To hear his enemies talk, you might think Paul Offit is the most hated man in America. A pediatrician in Philadelphia, he is the coinventor of a rotavirus vaccine that could save tens of thousands of lives every year. Yet environmental activist Robert F. Kennedy Jr. slams Offit as a “biostitute” who whores for the pharmaceutical industry. Actor Jim Carrey calls him a profiteer and distills the doctor’s attitude toward childhood vaccination down to this chilling mantra: “Grab ‘em and stab ‘em.” Recently, Carrey and his girlfriend, Jenny McCarthy, went on CNN’s Larry Kind Live and singled out Offit’s vaccine, RotaTeq, as one of many unnecessary vaccines, all administered, they said, for just one reason: “Greed.”
The story goes on to describe how Offit, whose 2008 book “Autism’s False Prophets” debunks the idea that childhood vaccines cause autism or auto-immune disorders, has received hate mail and death threats.
What’s quite fascinating about this is that the anti-vaccine movement crosses ideological boundaries. As Wallace puts it:
This isn’t a religious dispute, like the debate over creationism and intelligent design. It’s a challenge to traditional science that crosses party, class, and religious lines. It is partly a reaction to Big Pharma’s blunders and PR missteps, from Vioxx to illegal marketing ploys, which have encouraged a distrust of experts. It is also, ironically, a product of the era of instant communication and easy access to information. The doubters and deniers are empowered by the Internet (online, nobody knows you’re not a doctor) and helped by the mainstream media, which has an interest in pumping up bad science to create a “debate” where there should be none.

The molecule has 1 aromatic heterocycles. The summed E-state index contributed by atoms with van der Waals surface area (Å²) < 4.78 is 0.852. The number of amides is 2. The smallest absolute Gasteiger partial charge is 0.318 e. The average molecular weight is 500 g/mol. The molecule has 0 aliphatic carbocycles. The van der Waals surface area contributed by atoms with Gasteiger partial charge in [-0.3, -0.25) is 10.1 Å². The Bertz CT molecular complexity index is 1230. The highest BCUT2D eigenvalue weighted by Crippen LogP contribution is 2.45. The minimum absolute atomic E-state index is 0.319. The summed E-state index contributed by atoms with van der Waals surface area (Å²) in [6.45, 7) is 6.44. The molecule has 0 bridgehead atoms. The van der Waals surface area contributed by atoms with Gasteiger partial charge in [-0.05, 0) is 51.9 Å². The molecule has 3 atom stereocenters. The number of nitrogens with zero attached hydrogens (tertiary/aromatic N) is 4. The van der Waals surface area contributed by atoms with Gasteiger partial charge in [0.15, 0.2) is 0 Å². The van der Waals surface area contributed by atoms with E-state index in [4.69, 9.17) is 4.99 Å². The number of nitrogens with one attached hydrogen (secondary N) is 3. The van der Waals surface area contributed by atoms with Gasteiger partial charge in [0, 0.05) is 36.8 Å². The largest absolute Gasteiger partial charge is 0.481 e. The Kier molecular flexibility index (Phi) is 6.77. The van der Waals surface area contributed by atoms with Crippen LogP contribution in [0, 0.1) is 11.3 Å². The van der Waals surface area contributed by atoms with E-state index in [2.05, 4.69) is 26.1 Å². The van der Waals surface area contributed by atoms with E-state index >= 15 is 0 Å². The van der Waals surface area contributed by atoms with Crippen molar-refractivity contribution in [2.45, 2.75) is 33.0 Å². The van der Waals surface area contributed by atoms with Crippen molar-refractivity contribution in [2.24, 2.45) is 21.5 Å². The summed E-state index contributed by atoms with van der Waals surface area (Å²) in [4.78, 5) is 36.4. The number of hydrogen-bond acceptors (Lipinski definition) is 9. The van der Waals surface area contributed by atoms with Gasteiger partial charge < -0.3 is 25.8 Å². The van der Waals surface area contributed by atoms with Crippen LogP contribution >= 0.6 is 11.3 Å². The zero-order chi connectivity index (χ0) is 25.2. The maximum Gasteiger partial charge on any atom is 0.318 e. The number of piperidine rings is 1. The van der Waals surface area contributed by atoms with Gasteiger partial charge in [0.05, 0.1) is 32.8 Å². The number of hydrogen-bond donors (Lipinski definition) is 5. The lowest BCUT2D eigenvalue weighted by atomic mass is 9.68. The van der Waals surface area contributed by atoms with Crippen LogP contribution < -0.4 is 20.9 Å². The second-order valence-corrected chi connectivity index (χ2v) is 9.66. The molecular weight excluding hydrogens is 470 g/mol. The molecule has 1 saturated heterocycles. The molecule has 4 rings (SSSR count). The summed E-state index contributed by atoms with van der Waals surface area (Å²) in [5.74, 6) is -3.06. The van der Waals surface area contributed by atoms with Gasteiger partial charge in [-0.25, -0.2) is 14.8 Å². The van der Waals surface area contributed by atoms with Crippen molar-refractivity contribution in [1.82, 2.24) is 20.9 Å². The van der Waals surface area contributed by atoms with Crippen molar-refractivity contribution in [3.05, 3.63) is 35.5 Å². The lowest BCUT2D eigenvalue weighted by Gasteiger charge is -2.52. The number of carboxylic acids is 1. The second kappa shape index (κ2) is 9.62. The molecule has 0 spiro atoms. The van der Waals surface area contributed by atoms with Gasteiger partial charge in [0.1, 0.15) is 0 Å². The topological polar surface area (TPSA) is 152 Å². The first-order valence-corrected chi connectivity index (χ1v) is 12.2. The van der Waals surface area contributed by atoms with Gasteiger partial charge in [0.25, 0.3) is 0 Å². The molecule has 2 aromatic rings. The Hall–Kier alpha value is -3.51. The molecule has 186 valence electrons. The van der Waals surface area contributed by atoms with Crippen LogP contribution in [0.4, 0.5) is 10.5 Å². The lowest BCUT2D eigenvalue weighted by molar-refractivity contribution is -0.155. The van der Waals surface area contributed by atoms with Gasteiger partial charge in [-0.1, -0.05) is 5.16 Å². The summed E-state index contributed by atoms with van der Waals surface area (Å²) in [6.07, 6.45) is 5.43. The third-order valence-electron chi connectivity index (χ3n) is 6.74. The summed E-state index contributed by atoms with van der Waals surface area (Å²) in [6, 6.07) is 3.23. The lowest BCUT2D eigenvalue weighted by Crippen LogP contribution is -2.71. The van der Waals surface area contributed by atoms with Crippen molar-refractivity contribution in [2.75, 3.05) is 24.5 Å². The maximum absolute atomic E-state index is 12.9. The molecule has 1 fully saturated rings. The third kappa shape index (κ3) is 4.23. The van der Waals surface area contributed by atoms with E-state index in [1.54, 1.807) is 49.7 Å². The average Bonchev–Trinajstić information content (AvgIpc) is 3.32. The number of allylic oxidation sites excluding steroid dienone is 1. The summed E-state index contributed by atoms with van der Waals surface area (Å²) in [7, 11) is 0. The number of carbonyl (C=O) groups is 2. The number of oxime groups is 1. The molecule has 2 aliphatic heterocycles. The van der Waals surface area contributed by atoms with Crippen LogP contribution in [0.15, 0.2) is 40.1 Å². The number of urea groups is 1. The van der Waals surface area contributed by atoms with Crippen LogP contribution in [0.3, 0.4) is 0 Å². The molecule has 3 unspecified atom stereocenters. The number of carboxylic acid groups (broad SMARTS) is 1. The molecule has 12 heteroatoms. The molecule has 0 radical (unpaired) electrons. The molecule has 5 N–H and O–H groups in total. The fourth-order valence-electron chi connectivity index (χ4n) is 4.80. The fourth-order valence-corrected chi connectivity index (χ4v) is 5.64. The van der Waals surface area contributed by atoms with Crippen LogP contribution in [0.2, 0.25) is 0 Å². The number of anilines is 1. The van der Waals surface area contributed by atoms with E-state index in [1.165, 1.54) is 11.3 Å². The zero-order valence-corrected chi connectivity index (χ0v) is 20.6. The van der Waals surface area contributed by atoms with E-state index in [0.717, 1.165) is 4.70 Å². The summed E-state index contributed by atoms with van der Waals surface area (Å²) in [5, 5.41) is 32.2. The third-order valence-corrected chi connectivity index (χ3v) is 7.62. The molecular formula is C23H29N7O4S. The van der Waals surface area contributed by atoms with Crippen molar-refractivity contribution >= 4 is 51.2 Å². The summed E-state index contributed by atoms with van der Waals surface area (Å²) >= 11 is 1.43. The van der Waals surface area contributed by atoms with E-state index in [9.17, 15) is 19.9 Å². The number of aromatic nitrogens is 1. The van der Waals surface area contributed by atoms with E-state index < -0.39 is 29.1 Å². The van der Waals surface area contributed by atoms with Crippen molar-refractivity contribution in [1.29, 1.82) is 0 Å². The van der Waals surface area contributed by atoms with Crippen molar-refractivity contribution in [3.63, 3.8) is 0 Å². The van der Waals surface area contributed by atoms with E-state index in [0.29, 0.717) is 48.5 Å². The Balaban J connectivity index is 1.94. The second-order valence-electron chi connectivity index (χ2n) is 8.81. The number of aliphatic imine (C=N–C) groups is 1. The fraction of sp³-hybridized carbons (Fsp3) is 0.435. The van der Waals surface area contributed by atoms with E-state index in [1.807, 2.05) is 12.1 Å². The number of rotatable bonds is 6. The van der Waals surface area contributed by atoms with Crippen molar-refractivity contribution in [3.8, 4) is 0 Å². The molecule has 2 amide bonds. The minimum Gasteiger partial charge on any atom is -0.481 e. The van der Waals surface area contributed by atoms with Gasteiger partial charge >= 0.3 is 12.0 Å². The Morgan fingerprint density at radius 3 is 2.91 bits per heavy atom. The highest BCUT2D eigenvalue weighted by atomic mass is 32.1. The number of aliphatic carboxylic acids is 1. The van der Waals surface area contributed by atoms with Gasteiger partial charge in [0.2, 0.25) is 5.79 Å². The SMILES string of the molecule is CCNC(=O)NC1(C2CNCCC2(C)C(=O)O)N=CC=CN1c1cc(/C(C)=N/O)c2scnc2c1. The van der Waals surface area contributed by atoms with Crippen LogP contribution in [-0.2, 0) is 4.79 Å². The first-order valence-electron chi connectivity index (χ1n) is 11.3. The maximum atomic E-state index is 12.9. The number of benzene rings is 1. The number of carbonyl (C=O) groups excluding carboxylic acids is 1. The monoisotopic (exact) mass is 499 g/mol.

But has this epidemic of fear been triggered just by the pharmaceutical industry’s blunders and the instant communication made possible by the Internet? Or is there something deeper going on too — a current of anti-scientific sentiment combined with that good old fashioned “paranoid style in American politics” that Richard Hofstadter wrote about back in the 1960s?
Hofstadter came to mind while I was listening to the Alex Jones radio show on my drive in to work this morning. For those of you who have not heard of Jones, you might check out his Infowars and Prison Planet Web sites. Suffice it to say that on the radio program, he warned his listeners about what he said was a rising tide of deaths from the H1N1 vaccine, and he claimed that the Obama administration was preparing to declare marshall law to contain the epidemic.
Here’s the banner that shows up on the Infowars and Prison Planet Web sites for a couple of seconds before flipping to another image:
Robert F. Kennedy Jr., Jim Carrey, former Playboy bunny Jenny McCarthy, and the man responsible for this banner make for very strange bedfellows, don’t you think?